Anderson, et al v. Terhune

Filing 920061107

Opinion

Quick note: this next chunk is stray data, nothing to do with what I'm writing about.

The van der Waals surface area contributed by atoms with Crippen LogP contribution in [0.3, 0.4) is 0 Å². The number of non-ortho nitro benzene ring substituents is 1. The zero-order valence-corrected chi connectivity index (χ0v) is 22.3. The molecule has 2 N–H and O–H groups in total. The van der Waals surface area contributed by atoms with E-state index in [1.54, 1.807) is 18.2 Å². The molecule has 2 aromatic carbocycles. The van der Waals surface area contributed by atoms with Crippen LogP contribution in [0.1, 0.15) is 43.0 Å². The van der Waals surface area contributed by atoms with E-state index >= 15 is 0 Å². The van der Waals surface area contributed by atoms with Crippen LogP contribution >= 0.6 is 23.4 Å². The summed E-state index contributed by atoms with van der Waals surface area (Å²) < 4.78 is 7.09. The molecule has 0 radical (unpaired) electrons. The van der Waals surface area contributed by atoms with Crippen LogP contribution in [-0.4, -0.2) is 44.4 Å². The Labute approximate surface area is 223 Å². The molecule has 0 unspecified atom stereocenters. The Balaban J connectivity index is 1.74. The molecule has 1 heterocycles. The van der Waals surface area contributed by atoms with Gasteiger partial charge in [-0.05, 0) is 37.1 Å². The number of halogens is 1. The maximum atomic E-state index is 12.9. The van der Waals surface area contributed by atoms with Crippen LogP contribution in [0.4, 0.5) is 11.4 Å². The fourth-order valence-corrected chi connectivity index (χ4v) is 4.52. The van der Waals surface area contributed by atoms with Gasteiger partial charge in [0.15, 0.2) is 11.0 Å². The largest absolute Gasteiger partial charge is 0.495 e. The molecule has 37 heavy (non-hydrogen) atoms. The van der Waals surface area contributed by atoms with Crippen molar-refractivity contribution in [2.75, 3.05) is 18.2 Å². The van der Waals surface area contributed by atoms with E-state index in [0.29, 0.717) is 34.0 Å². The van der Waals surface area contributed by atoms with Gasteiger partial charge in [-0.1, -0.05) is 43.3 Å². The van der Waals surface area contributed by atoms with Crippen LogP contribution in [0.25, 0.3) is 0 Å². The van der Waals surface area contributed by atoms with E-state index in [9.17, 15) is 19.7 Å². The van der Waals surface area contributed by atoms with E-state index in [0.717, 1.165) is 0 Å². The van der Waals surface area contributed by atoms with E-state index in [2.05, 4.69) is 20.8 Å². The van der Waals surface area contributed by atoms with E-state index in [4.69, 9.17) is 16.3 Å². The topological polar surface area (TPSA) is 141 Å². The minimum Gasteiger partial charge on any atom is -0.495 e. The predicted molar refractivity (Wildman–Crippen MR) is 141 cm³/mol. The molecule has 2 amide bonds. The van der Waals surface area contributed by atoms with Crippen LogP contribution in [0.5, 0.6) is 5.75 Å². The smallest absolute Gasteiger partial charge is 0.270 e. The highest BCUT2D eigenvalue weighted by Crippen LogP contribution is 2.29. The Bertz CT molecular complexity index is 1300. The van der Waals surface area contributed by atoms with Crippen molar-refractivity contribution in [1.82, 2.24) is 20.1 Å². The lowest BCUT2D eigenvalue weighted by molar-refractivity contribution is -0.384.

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FOR PUBLICATION UNITED STATES COURT OF APPEALS FOR THE NINTH CIRCUIT JEROME ALVIN ANDERSON, Petitioner-Appellant, v. C.A. TERHUNE, Warden, Respondent-Appellee. No. 04-17237 D.C. No. CV-00-002494WBS OPINION Appeal from the United States District Court for the Eastern District of California William B. Shubb, Chief Judge, Presiding Submitted December 5, 2005* San Francisco, California Filed November 8, 2006 Before: Alex Kozinski and M. Margaret McKeown, Circuit Judges, and Michael R. Hogan,** District Judge. Opinion by Judge Hogan; Dissent by Judge McKeown *This panel unanimously finds this case suitable for decision without oral argument. See Fed. R. App. P. 34(a)(2). **The Honorable Michael R. Hogan, United States District Judge for the District of Oregon, sitting by designation. 18387 18390 ANDERSON v. TERHUNE COUNSEL Charles M. Bonneau, Sacramento, California, for the petitioner-appellant. Bill Lockyer, Attorney General; Robert R. Anderson, Chief Assistant Attorney General; Mary Jo Graves, Senior Assistant Attorney General; Stephen G. Herndon, Supervising Deputy Attorney General; Brian R. Means, Supervising Deputy Attorney General; Craig S. Meyers, Deputy Attorney General; Sacramento, California, for the respondent-appellee. OPINION HOGAN, District Judge: Petitioner, Jerome Alvin Anderson, appeals the district court's order denying his petition for writ of habeas corpus pursuant to 28 U.S.C. 2254. Anderson challenges his conviction of special circumstance murder on the grounds that (1) ANDERSON v. TERHUNE 18391 he was denied his constitutional right to remain silent; and (2) he was denied due process by the introduction of his involuntary confession into evidence, and by the exclusion of evidence of coercion in the interrogation process. Facts Anderson and the victim, Robert Clark, were friends. On the morning of July 9, 1997, a mutual acquaintance, Patricia Kuykendall, discovered that her car had been stolen. Anderson visited Kuykendall's apartment that day and informed Kuykendall that Clark had a habit of borrowing cars, duplicating keys and stealing them later. Anderson left to bring Clark back to Kuykendall's apartment. Kuykendall and petitioner confronted Clark about the car. Clark denied involvement in the theft. As Kuykendall called the police, Clark left. About ten minutes later, Anderson and Kuykendall's roommate, Abe Santos, followed after Clark. At about 12:30 or 1:00 p.m. on that afternoon, an employee at Carl's Jr. waited on three people in a white Ford Mustang at the drive-through window. The employee identified Anderson as the driver. At about 1:05 p.m. witnesses noticed a white Mustang with black trim and tinted windows on East Stillwater Road. One witness specifically saw Anderson standing behind the car and two other men standing by the car. Clark's body was discovered by the side of East Stillwater Road at about 2:30 p.m. He had been shot in the head four times. A methamphetamine pipe lay next to him, and a cigarette lighter was in his hand. Two pieces of hamburger and a fresh cigarette butt were also near the body, as well as spent .22 shell casings. Kuykendall's key was discovered in Clark's pocket. 18392 ANDERSON v. TERHUNE A search of defendant's car, a white Ford Mustang with black trim and tinted windows, revealed that the tire tracks found near the body were similar to the tire tracks it made. The search also revealed two live .22 rim fire casings under the seats similar to the spent casings found near Clark's body. An analysis of the clothes Anderson wore that day revealed that three small blood stains on his shorts were consistent with Clark's DNA and inconsistent with Anderson's or Santos' DNA. Authorities took defendant into custody for a parole violation on July 12, 1997, at approximately 8:00 p.m. Officers interviewed Anderson for approximately three and a half hours. The interrogation included the following discussion with Detective O'Connor: O'Connor: You act like you're cryin' like a baby, an' you can't cry for someone that was a no good . . . an' you killed him for a good reason. Anderson: No, way! No, way. I -- You know what, I don't even wanna talk about this no more. We can talk about it later or whatever. I don't want to talk about this no more. That's wrong. that's wrong. O'Connor: Right now, you show your remorse. Anderson: I have nothin' to worry about, nothin' to hide. That's why I show no remorse. Nothin' to worry about, nothin' to hide. He was my friend, an' there's no way I would do it. No, way I would do it. O'Connor: Were you high that day? Anderson: No, sir. I -- probably was later on. Yes. ANDERSON v. TERHUNE 18393 O'Connor: Did you have any dope with you that . . . that day? Anderson: No, sir. O'Connor: No, dope at all? What do you smoke with? Anderson: I smoke with my . . . my fingers. O'Connor: When you smoke your dope what do you do with that? How do you smoke that? Anderson: You smoke it with pipes and stuff like that. O'Connor: Okay. What kind of pipes? Anderson: Lines. O'Connor: What kind of pipes? Anderson: N'ah . . . I would -- I -- O'Connor: Well, what kind of pipes? Anderson: Uh! I'm through with this. I'm through. I wanna be taken into custody, with my parole . . . O'Connor: Well, you already are. I wanna know what kind of pipes you have? Anderson: I plead the fifth. O'Connor: Plead the fifth. What's that? 18394 ANDERSON v. TERHUNE Anderson: No, you guys are wrong. You guys are wrong. You guys have -- I've tried to tell you everything I know. As far as I know, you guys are lying, uh, making things up, extenuating and that's not right. It's not right. O'Connor: We're not makin' anything up. Anderson: Sir, sure you are. O'Connor: What are we makin' up? Anderson: You're tellin' me that I didn't have tears in my eyes. O'Connor: Yeah. Anderson: You're tellin' me, okay, that, uh, uh, Abe said I kilt him. That's a lie. Officers then showed Anderson a videotaped interview in which Abe Santos confessed to watching defendant shoot Clark. Defendant eventually confessed. Right to Remain Silent Anderson asserts that he was denied his constitutional right to remain silent during this exchange. The state court concluded that while the defendant articulated words that could, in isolation, be viewed as an invocation of his right to remain silent, given the totality of the circumstances, the defendant did not intend to terminate the interview. The state appellate court quoted the reasoning provided by the trial court: The interrogating officer did not continue or reinitiate the interview by posing the question: "plead the fifth. What's that?" The questions can reasonably be ANDERSON v. TERHUNE 18395 characterized as a request for clarification or confirmation that the defendant wished to assert his right to remain silent, and nothing more. What followed is important to a determination of the question. Specifically, the defendant launched off on a discourse and, ultimately engaged in a debate without making any reference to an invocation of the right to remain silent. It was the defendant, not the interrogators, who continued the discussion. The appellate court further reasoned that "the interrogating officer testified he believed that in saying, `I plead the fifth' defendant was simply indicating an unwillingness to discuss the details of his drug use, and not a desire to terminate the interrogation." [1] The state court thus determined that the detective's further questioning was not inappropriate: In the present case, the defendant's comments were ambiguous in context because they could have been interpreted as not wanting officers to pursue the particulars of his drug use as opposed to not wanting to continue the questioning at all. By asking defendant what he meant by pleading the fifth, the officer asked a legitimate clarifying question. If a suspect indicates in any manner during questioning that he wishes to remain silent, interrogation must cease. Miranda v. Arizona, 384 U.S. 436, 473-74, (1966). Any statement taken after invocation of the privilege would constitute the product of compulsion. Id. at 474. However, "when a suspect makes an ambiguous or equivocal statement it will often be good police practice for the interviewing officers to clarify whether or not he actually wants [to invoke the privilege]." Davis v. United States, 512 U.S. 452, 461 (1994) (holding that the statement, "Maybe I should talk to a lawyer," is not necessarily a request for counsel). Clarifying questions "minimize 18396 ANDERSON v. TERHUNE the chance of a confession being suppressed due to subsequent judicial second-guessing as to the meaning of the suspect's statement." Id. "If the suspect's statement is not unambiguous or unequivocal . . . the officers have no obligation to stop questioning." Id. at 461-62. [2] Here, Anderson arguably invoked his right to remain silent on two occasions. First, he stated, "I don't even wanna talk about this no more. We can talk about it later or whatever. I don't want to talk about this no more,"1 and then he stated, "I plead the fifth." Anderson did not express a desire to remain silent in response to the clarifying question. As noted above, the state court concluded that Anderson's comments were ambiguous and that the interrogating officer's question sought clarification. These are the state-court determinations we must review on appeal. If this case were not before us on 28 U.S.C. 2254 habeas review, we might be writing a very different opinion. There's definitely more than one way to interpret Detective O'Connor's interrogation. And, the state court's interpretation might not be the most plausible one. But in federal habeas proceedings under AEDPA,2 great deference is given to statecourt factual and legal determinations. To reverse under AEDPA, we would have to find the statecourt conclusion to be "an unreasonable determination of the facts in light of the evidence presented in the State court proceeding." 28 U.S.C. 2254(d)(2); see also Rice v. Collins, 1 Anderson does not argue that this was an unequivocal invocation of his right to remain silent. 2 Antiterrorism and Effective Death Penalty Act of 1996, Pub. L. No. 104-132, 104, 110 Stat. 1214, 1218 (1996) (amending 28 U.S.C. 2254). AEDPA "modified a federal habeas court's role in reviewing state prisoner applications in order to prevent federal habeas `retrials' and to ensure that state-court convictions are given effect to the extent possible under law." Bell v. Cone, 535 U.S. 685, 693 (2002) (quoting Williams v. Taylor, 529 U.S. 362, 403-04 (2000)). ANDERSON v. TERHUNE 18397 126 S. Ct. 969, 974-76 (2006) (holding that it was not unreasonable for a state court to determine that a prosecutor's explanations were race-neutral for Batson purposes). Further, state-court factual findings must be "presumed to be correct," and the habeas petitioner "must rebut[ ] the presumption of correctness by clear and convincing evidence." 28 U.S.C. 2254(e)(1); see also Miller-El v. Drekte, 125 S. Ct. 2317, 2325 (2005). AEDPA similarly requires us to give considerable deference to a state appellate court's legal judgments. In reviewing questions of law, we may not reverse under AEDPA unless the state's court's decision "was contrary to, or involved an unreasonable application of, clearly established Federal law, as determined by the Supreme Court of the United States." 28 U.S.C. 2254(d)(1). This inquiry is "straightforward." Lockyer v. Andrade, 538 U.S. 63, 74-75 (2003). We look to the Supreme Court's "holdings, as opposed to dicta," to determine whether clearly established federal law exists. Williams v. Taylor, 529 U.S. 362, 412 (2000). And, if clearly established federal law applies, it's not enough for the state court to incorrectly apply the law: "[A]n unreasonable application of federal law is different from an incorrect application." Id. at 409; see also id. at 411 ("[A] federal habeas court may not issue a writ simply because that court concludes in its independent judgment that the relevant state-court decision applied clearly established federal law erroneously or incorrectly. Rather, that application must also be unreasonable."). [3] We're thus left with only two ways to reverse: First, we would have to find that the state court's factual findings were unreasonable, and petitioner rebutted them with clear and convincing evidence. Or, in the alternative, we would have to hold that this determination was a question of law, and the state court's decision unreasonably applied clearly established federal law. Namely, there would have to be some clear-cut Supreme Court rule that certain magic words automatically bring all questioning to a halt--regardless of the circum- 18398 ANDERSON v. TERHUNE stances surrounding the interrogation. Here, neither is the case. [4] The state court found, for better or for worse, that Anderson's attempted invocation of his right to remain silent was ambiguous and that the officer's following question legitimately sought clarification. Absent a bright-line rule from the Supreme Court, the state-court conclusion is a reasonable determination of the facts. Right to Counsel [5] Anderson also contends that he validly invoked his right to counsel and did not subsequently waive this right prior to the confession. Once Anderson stated "I'd like to have an attorney present," the interrogating officers stopped the interrogation and turned the tape recorder off. However, Anderson unilaterally continued the conversation and asked what was going to happen to him. Accordingly, the interrogating officers were not prohibited from further questioning. See Oregon v. Bradshaw, 462 U.S. 1039, 1045-46 (1983) (holding that the question, "Well, what is going to happen to me?" is enough to "initiate" conversation after requesting a lawyer). In response to the officers' statements that they could not talk to him, Anderson clarified that he "was just jokin[g]" and stated "I don't want an attorney. I've changed my mind." Therefore, Anderson validly waived his right to counsel. See Id. at 1046. Coercion Claims [6] Anderson next argues that the interrogating officers coerced his confession because they withheld basic needs, such as cigarettes and warm clothing, until he agreed to talk, exploited his mental condition brought on by chronic drug use, threatened him with the death penalty and ignored his requests to remain silent. The record does not support a finding of an involuntary confession. See United States v. Cole- ANDERSON v. TERHUNE 18399 man, 208 F.3d 786, 791 (9th Cir. 2000) (heroin withdrawal and physical discomfort not enough to establish involuntariness of confession); United States v. Guerrero, 847 F.2d 1363, 1366 (9th Cir. 1988) (promise to recommend leniency not enough). [7] Finally, Anderson argues that the trial court improperly excluded evidence of coercion. The state court reasonably concluded that the criminal trial court did not violate the holding of Crane v. Kentucky, 476 U.S. 683, 688-91 (1986). Petitioner was not prevented from presenting evidence of the physical and psychological environment that yielded the confession. Exclusion of purported expert testimony of petitioner's self-image and other aspects of the voluntariness of the confession, if error, was harmless. *** The standard of review is critical here. Under AEDPA, we must give deference to state-court factual and legal determinations, which in this case are reasonable in light of the evidence presented in the state-court proceedings and the lack of clearly established federal law to the contrary. The district court's judgment denying Anderson's petition for writ of habeas corpus is therefore AFFIRMED. McKEOWN, Circuit Judge, dissenting: It is likely that few Americans can profess fluency in the Bill of Rights, but the Fifth Amendment is surely an exception.1 As early as 1955, the Supreme Court recognized that "in popular parlance and even legal literature, the term `Fifth Amendment' in the context of our time is commonly regarded as being synonymous with the privilege against self-incrimination." Quinn v. United States, 349 U.S. 155, 163 (1955); accord In re Johnny V., 149 Cal. Rptr. 180, 184, 188 (Cal. Ct. App. 1978) (holding that the statement "I'll take the fifth" was an assertion of the Fifth Amendment privilege.) 1 18400 ANDERSON v. TERHUNE From television shows like "Law & Order" to movies such as "Guys and Dolls," we are steeped in the culture that knows a person in custody has "the right to remain silent." Miranda is practically a household word. And surely, when a criminal defendant says, "I plead the Fifth," it doesn't take a trained linguist, a Ph.D, or a lawyer to know what he meant. Here, Anderson said, "I don't even wanna talk about this no more," "Uh! I'm through with this," and "I plead the Fifth." The officer did not stop questioning but instead responded, "Plead the Fifth. What's that?", continued the questioning, and ultimately obtained a confession. It is rare to see such a pristine invocation of the Fifth Amendment and extraordinary to see such flagrant disregard of the right to remain silent. Under even the narrowest construction of AEDPA,2 the state court erred in failing to recognize this constitutional violation. I respectfully dissent from the majority's view that there was some ambiguity in Anderson's unequivocal invocation of the Fifth Amendment such that clarifying questions were permitted. The continued questioning violated the Supreme Court's bright-line rule established in Miranda v. Arizona. Once a person invokes the right to remain silent, all questioning must cease: If the individual indicates in any manner, at any time prior to or during questioning, that he wishes to remain silent, the interrogation must cease. At this point he has shown that he intends to exercise his Fifth Amendment privilege; any statement taken Under the Antiterrorism and Effective Death Penalty Act of 1996 ("AEDPA"), 28 U.S.C. 2254(d), a writ of habeas corpus may not be granted unless the state court's decision (1) resulted in a decision that was contrary to, or involved an unreasonable application of, clearly established federal law, as determined by the Supreme Court of the United States; or (2) resulted in a decision that was based on an unreasonable determination of the facts in light of the evidence presented in the state court proceeding. 2 ANDERSON v. TERHUNE 18401 after the person invokes his privilege cannot be other than the product of compulsion, subtle or otherwise. 384 U.S. 436, 473-74 (1966). The expansion of legitimate clarifying questions to cover this situation is contrary to, and an unreasonable application of, clear Supreme Court precedent. Additionally, even a cursory examination of the interrogation transcript reveals that the state court made an unreasonable determination of the facts in evaluating Anderson's Miranda claim. Anderson's invocation was not ambiguous, and only one reasonable conclusion can be gleaned from his statements, especially his last declaration, "I plead the Fifth:" he invoked his right to remain silent and wanted to end the interrogation. I. THE INTERROGATION After an initial interview about the murder, Anderson was brought to the police station for further questioning. The relevant portion of the transcript is so extraordinary that it bears repeating. Despite clear and repeated invocations of his right to remain silent, the officers continued to question Anderson about the murder: Officer: You act like you're cryin' like a baby, an' you can't cry for someone that was a no good . . . an' you killed him for a good reason. No, way! No, way. I -- You know what, I don't even wanna talk about this no more. We can talk about it later or whatever. I don't want to talk about this no more. That's wrong. That's wrong. Right now, you show your remorse. Anderson: Officer: 18402 ANDERSON v. TERHUNE Immediately after this exchange, the officer continued to interrogate Anderson regarding his drug use on the day of the murder, including whether Anderson had used pipes. This questioning is significant because the murder victim was found with a pipe next to him. The entire conversation was about the murder. In response to this questioning, Anderson unambiguously indicated that he wanted to end the interrogation by stating that he was "through with this," wanted to "be taken into custody" and "I plead the Fifth": Anderson: I have nothin' to worry about, nothin' to hide. That's why I show no remorse. Nothin' to worry about, nothin' to hide. He was my friend, an' there's no way I would do it. No, way I would do it. Were you high that day? No, sir. I -- probably was later on. Yes. Did you have any dope with you that . . . that day? No, sir. No, dope at all? What do you smoke with? I smoke with my . . . my fingers. When you smoke your dope what do you do with that? How do you smoke that? You smoke it with pipes and stuff like that. Okay. What kind of pipes? Officer: Anderson: Officer: Anderson: Officer: Anderson: Officer: Anderson: Officer: ANDERSON v. TERHUNE 18403 Anderson: Officer: Anderson: Officer: Anderson: Lines. What kind of pipes? N'ah . . . I would -- I -- Well, what kind of pipes? Uh! I'm through with this. I'm through. I wanna be taken into custody, with my parole . . . Well, you already are. I wanna know what kind of pipes you have? I plead the [F]ifth. Plead the [F]ifth. What's that? No, you guys are wrong. You guys are wrong. You guys have--I've tried to tell you everything I know. As far as I know, you guys are lying, uh, making things up, extenuating and that's not right. It's not right. We're not makin' anything up. Sir, sure you are. What are we makin' up? You're tellin' me that I didn't have tears in my eyes. Yeah. You're tellin' me, okay, that, uh, uh, Abe said I kilt him. That's a lie. Officer: Anderson: Officer: Anderson: Officer: Anderson: Officer: Anderson: Officer: Anderson: 18404 ANDERSON v. TERHUNE The questioning continued until Anderson asked for a lawyer: "I'd like to have an attorney present." At that juncture, the police turned off the tape recorder and, somewhat suspiciously, following this hiatus, the officer concluded that Anderson wanted to reinitiate the discussion. The questioning, which took place over a three-hour period, led to a confession by Anderson. II. IN CLEAR VIOLATION OF MIRANDA, THE STATE COURT UNREASONABLY CONCLUDED THAT ANDERSON'S INVOCATION ("I PLEAD THE FIFTH") WAS AMBIGUOUS Against this backdrop, the state court accurately recognized that Anderson unambiguously invoked his right to remain silent when he stated, "I plead the Fifth," but then went on to eviscerate that conclusion by stating that the comments were "ambiguous in context": In the present case, the defendant's comments were ambiguous in context because they could have been interpreted as not wanting officers to pursue the particulars of his drug use as opposed to not wanting to continue the questioning at all. By asking defendant what he meant by pleading the fifth, the officers asked a legitimate clarifying question. Using "context" to make an unambiguous invocation ambiguous defies both common sense and established Supreme Court law. Although the Supreme Court has observed that in invoking a constitutional right, "a suspect need not `speak with the discrimination of an Oxford don,' " Davis v. United States, 512 U.S. 452, 459 (1994) (quoting id. at 476 (Souter, J., concurring)), Anderson would meet even this erudite standard. This is not a case where the officers or the court were left scratching their heads as to what Anderson meant. Nothing was ANDERSON v. TERHUNE 18405 ambiguous about the statement "I plead the Fifth."3 That invocation should have brought an immediate end to questioning. Miranda, 384 U.S. at 473. Instead of honoring the request, the interrogating officers decided to "play dumb," hoping to keep Anderson talking by responding, "Plead the Fifth. What's that?" This effort to keep the conversation going was almost comical. The officer knew what "I plead the Fifth" meant. It is baffling that the state court determined that "[b]y asking defendant what he meant by pleading the Fifth, the officers asked a legitimate clarifying question." Nothing needed clarification. What about the words "I plead the Fifth" would be unclear, ambiguous, or confusing to a reasonable officer? See Connecticut v. Barrett, 479 U.S. 523, 529 (1987) (holding in the context of the invocation of the right to counsel that "[i]nterpretation is only required where the defendant's words, understood as ordinary people would understand them, are ambiguous"). Rather, the officer hoped Anderson would explain more about the murder, the exact topic he did not want to talk about. They knew that continuing the interrogation was "reasonably likely to elicit an incriminating response" from Anderson. Rhode Island v. Innis, 446 U.S. 291, 303 (1986). And they were right. The Supreme Court has countenanced clarifying questions only to ascertain whether the suspect actually invoked the right to remain silent. See, e.g., Miranda, 384 U.S. at 444-45 (focusing only on the threshold question of whether the accused "indicate[d] in any manner and at any stage of the process that he wish[ed] to consult with an attorney before speaking" when deciding whether police had honored their Fifth Amendment rights); Edwards v. Arizona, 451 U.S. 477, See Arnold v. Runnels, 421 F.3d 859, 866 (9th Cir. 2005) (holding, with respect to a defendant who said that he did not want to talk on tape, that "it is difficult to imagine how much more clearly a layperson . . . could have expressed his right to remain silent."). 3 18406 ANDERSON v. TERHUNE 484-85 (1981) (focusing on whether accused had actually "expressed his desire" for, or "clearly asserted" his invocation of his Fifth Amendment rights); Smith v. Illinois, 469 U.S. 91, 95 (1984) (holding that "[t]his case concerns the threshold inquiry: whether Smith invoked his right to counsel in the first instance"). Ignoring this principle, the state court found that the comments were ambiguous "because they could have been interpreted as not wanting officers to pursue the particulars of his drug use as opposed to not wanting to continue the questioning at all." While the majority defers to this far-fetched reasoning, the rationale for the state court decision falls of its own weight. The police did not ask Anderson what subject he did not want to discuss; nor did any of their follow-up questioning address this topic. The state court's characterization is a fanciful re imagining of the colloquy between Anderson and the police, and under AEDPA, certainly an unreasonable determination of the facts. Significantly, the question can hardly be characterized as one to clarify or double-check whether Anderson invoked his right to remain silent, the only legitimate clarifying inquiry authorized by Supreme Court precedent. Smith, 469 U.S. at 95. The state court's conclusion that "[i]t was the defendant, not the interrogators, who continued the discussion," ignores the bedrock principle that the interrogators should have stopped all questioning. A statement taken after the suspect invoked his right to remain silent "cannot be other than the product of compulsion, subtle or otherwise." Miranda, 384 U.S. at 474. Finally, even taken on its own terms, the majority's factual hair-splitting is mistaken. It makes no sense to split hairs and say that maybe, just maybe, Anderson wanted to talk about the murder and not about his drug use because, in fact, the drug use was inextricably intertwined with the murder. It is precisely this kind of hairsplitting that the Supreme Court wanted to avoid when it fashioned the bright-line rule in Miranda. Davis, 512 U.S. at 461 (noting that the benefit of the bright-line rule is the "clarity and ease of application" that can be applied by officers in the ANDERSON v. TERHUNE 18407 real world without "unduly hampering the gathering of information" by forcing them to make "difficult judgment calls" with a "threat of suppression if they guess wrong"). No guess work was required here. But under the majority's interpretation of Miranda and its progeny, every time a suspect unequivocally invokes the right to remain silent, the police can ask follow-up questions to clarify whether he really, really wants to invoke the right and to parse the subject matter--"what specifically do you not want to talk about?" The majority's holding allows the police to turn the Fifth Amendment into a game of "Twenty Questions," permitting the police to continue the interrogation and forcing the suspect to take a multiple choice quiz. Such a practice is tantamount to endless re-interrogation. Where the initial request to stop the questioning is clear, "the police may not create ambiguity in a defendant's desire by continuing to question him or her about it." Barrett, 479 U.S. at 535 n.6 (Brennan, J., concurring). By parsing Anderson's invocation into specific subjects, the police "failed to honor a decision of a person in custody to cut off questioning, either by refusing to discontinue the interrogation upon request or by persisting in repeated efforts to wear down his resistance and make him change his mind." Michigan v. Mosley, 423 U.S. 96, 105-06 (1975). The net result is that such follow-up questions allow "the authorities through `badger[ing]' or `overreaching'--explicit or subtle, deliberate or unintentional--[to] wear down the accused and persuade him to incriminate himself." Smith, 469 U.S. at 98. Looking at this case through the AEDPA lens of deference does nothing to change my conclusions. The state court's decision to ignore an unambiguous declaration of the right to remain silent is directly contrary to Miranda. To the extent the question is one of interpretation of Miranda and related Supreme Court precedent, the state court's interpretation is flatly unreasonable. See Runnels, 421 F.3d at 867. And to 18408 ANDERSON v. TERHUNE characterize Anderson's statements as ambiguous was certainly an unreasonable finding of fact. III. THE STATE COURT ACTED CONTRARY TO SUPREME COURT PRECEDENT BY USING ANDERSON'S RESPONSES TO RE-INTERROGATION TO FIND A VALID WAIVER The state appellate court attempted to bolster its conclusion about Anderson's statements by claiming that he waived his right to remain silent in continuing to answer police questions after he stated, "I plead the Fifth": By continuing to talk to the police officers, defendant demonstrated a willingness to continue to discuss the case . . . . Accordingly, while words of invocation were spoken by the defendant, the court concludes that, in any case, he effectively waived the right to remain silent by what followed. Put another way, the state court suggests that because the officers ignored Anderson's unequivocal invocation of the Fifth Amendment, their questioning caused him to keep talking, resulting in a waiver of his right to remain silent. This analysis directly contravenes clear Supreme Court precedent, thereby providing another ground upon which to grant the writ under 2254(d)(1). Smith mandates that all questioning must immediately cease once the right to remain silent is invoked, and that any subsequent statements by the defendant in response to continued interrogation cannot be used to find a waiver or cast ambiguity on the earlier invocation. The Supreme Court's somewhat lengthy but crystal clear recitation of this principle bears repeating: Where nothing about the request for counsel or the circumstances leading up to the request would render it ambiguous, all questioning must cease. In these ANDERSON v. TERHUNE 18409 circumstances, an accused's subsequent statements are relevant only to the question whether the accused waived the right he had invoked. Invocation and waiver are entirely distinct inquiries, and the two must not be blurred by merging them together. . . . With respect to the waiver inquiry, we accordingly have emphasized that a valid waiver "cannot be established by showing only that [the accused] responded to further police-initiated custodial interrogation." Using an accused's subsequent responses to cast doubt on the adequacy of the initial request itself is even more intolerable. "No authority, and no logic, permits the interrogator to proceed . . . on his own terms and as if the defendant had requested nothing, in the hope that the defendant might be induced to say something casting retrospective doubt on his initial statement that he wished to speak through an attorney or not at all." Smith, 469 U.S. at 98-99 (internal citations omitted). The prejudice from Anderson's confession cannot be soft pedaled, and the error was not harmless. Brecht v. Anderson, 507 U.S. 619, 623 (1993). I would grant the writ of habeas corpus.